Post-traumatic Stress Disorder and Health Risk Behaviors Among Afghanistan and Iraq War Veterans Attending College

ArticleinAmerican journal of health behavior 35(4):387-92 · July 2011with18 Reads
DOI: 10.5993/AJHB.35.4.1 · Source: PubMed
Abstract
To determine if post-traumatic stress disorder (PTSD) is associated with health risk behaviors among Operations Enduring and Iraqi Freedom (OEF/OIF) veterans attending college. Using 2008 Boynton College Student Health Survey data, we tested associations between self-reported PTSD diagnosis and self-reported risk behaviors (n=406). We found PTSD diagnosis to be significantly associated with reporting involvement in a physical fight in the past year (ARR = 3.1; 95% CI: 2.2, 4.4) and marginally associated with highrisk drinking (ARR = 1.3; 95% CI: 1.1, 1.6). However, no association was seen between PTSD and the tobacco use and other safety behaviors that we examined. PTSD is likely a factor that contributes to the relationship between military service and certain health risk behaviors.
    • "Exposure to combat has been associated with increased rates of aggression upon homecoming (Thomas, Wilk, Riviere, McGurk, Castro, & Hoge, 2010 ). Longitudinal research of OEF/OIF veterans with PTSD found that 9% admitted to aggression toward a stranger in the previous year (Sullivan & Elbogen, 2014), and veteran students with PTSD have been found to have an elevated risk for fighting (Widome, Kehle, et al., 2011). Veterans with PTSD and negative affect (anger/irritability) may be at increased risk for criminal arrests (Elbogen et al., 2012). "
    [Show abstract] [Hide abstract] ABSTRACT: As the major ground troop presence in the Middle East is reduced, it is time to reflect, maximize lessons learned, and look forward to what lies ahead for the nearly 2.6 million service members of the United States military who have deployed in support of Operation Enduring Freedom, Operation Iraqi Freedom, and Operation New Dawn. A systematic review of the literature on postdeployment functioning of Iraq and Afghanistan troops was conducted. Findings are described and contextualized in terms of service members’ ongoing strengths, needs, and challenges. The corpus of research on deployed personnel indicates that service members demonstrate resilience in the face of war-related stressors. However, postdeployment impairment in 6 functional domains emerged in the literature review, including mental health, social and role functioning, relationship functioning and family life, spirituality, physical health, and financial well-being. Although risk factors and future trajectories vary across these domains, psychiatric difficulties are a consistent predictor of a worsened course. Implications for clinical practice are described based on the review findings. To promote wellbeing in the years ahead, it is important that service members are supported in their various roles (such as in the classroom, the workforce, and the family). In addition, routine assessment of functioning across domains is highly recommended for postdeployment service members.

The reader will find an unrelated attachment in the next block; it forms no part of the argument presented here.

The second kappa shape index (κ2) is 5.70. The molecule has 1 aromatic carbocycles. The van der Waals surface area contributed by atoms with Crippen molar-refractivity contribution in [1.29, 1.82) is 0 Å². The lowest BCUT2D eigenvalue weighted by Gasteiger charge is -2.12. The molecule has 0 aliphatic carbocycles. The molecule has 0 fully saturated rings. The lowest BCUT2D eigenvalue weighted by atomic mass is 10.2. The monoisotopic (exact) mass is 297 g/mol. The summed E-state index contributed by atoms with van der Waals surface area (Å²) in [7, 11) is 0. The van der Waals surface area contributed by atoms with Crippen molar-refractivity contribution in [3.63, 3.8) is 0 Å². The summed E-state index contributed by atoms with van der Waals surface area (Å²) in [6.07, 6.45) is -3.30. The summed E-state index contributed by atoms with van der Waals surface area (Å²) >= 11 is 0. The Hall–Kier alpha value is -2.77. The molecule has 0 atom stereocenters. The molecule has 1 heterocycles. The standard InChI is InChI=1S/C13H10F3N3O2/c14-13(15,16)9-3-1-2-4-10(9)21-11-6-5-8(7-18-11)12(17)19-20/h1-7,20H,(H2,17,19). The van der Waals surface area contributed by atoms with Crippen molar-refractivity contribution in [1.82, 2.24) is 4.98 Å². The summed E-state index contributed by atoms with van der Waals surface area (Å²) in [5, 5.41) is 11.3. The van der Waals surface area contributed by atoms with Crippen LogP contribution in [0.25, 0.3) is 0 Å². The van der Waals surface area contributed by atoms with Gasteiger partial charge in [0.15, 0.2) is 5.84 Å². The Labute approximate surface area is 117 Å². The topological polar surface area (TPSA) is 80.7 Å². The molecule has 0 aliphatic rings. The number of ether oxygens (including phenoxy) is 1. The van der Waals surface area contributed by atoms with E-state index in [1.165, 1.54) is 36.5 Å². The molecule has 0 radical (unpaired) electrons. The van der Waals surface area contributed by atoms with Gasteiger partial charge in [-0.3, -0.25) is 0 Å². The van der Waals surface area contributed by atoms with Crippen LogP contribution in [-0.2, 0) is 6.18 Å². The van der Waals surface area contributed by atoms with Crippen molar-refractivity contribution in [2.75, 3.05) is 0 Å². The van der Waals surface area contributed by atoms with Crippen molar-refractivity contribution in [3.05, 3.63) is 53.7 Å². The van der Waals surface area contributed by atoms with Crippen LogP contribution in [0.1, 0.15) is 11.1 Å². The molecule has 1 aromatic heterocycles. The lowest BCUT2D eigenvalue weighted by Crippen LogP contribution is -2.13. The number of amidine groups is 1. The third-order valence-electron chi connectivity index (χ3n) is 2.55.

Full-text · Article · Aug 2015
    • "Only college students from the state of Minnesota were studied, and the online survey format could lead to problems such as sampling issues, misrepresentation of identity, and the relative inability to generalize findings (McCullagh, n.d.). In spite of this, the results of the survey closely parallel results from other surveys about Operation Enduring and Iraqi Freedom veterans, especially in reports of aggression (Widome et al., 2011). However, the study's conclusions leaned on several previously reported statistics about college students in order to justify results dissimilar to those collected from non-veteran college students. "
    [Show description] [Hide description] DESCRIPTION: Written for Advances in Health Promotion (HHE 515) at the University of Alabama, 12/2013.
    Research · Jun 2015 · Professional Psychology Research and Practice
    • "Only college students from the state of Minnesota were studied, and the online survey format could lead to problems such as sampling issues, misrepresentation of identity, and the relative inability to generalize findings (McCullagh, n.d.). In spite of this, the results of the survey closely parallel results from other surveys about Operation Enduring and Iraqi Freedom veterans, especially in reports of aggression (Widome et al., 2011). However, the study's conclusions leaned on several previously reported statistics about college students in order to justify results dissimilar to those collected from non-veteran college students. "
    Full-text · Article · Dec 2013 · Professional Psychology Research and Practice
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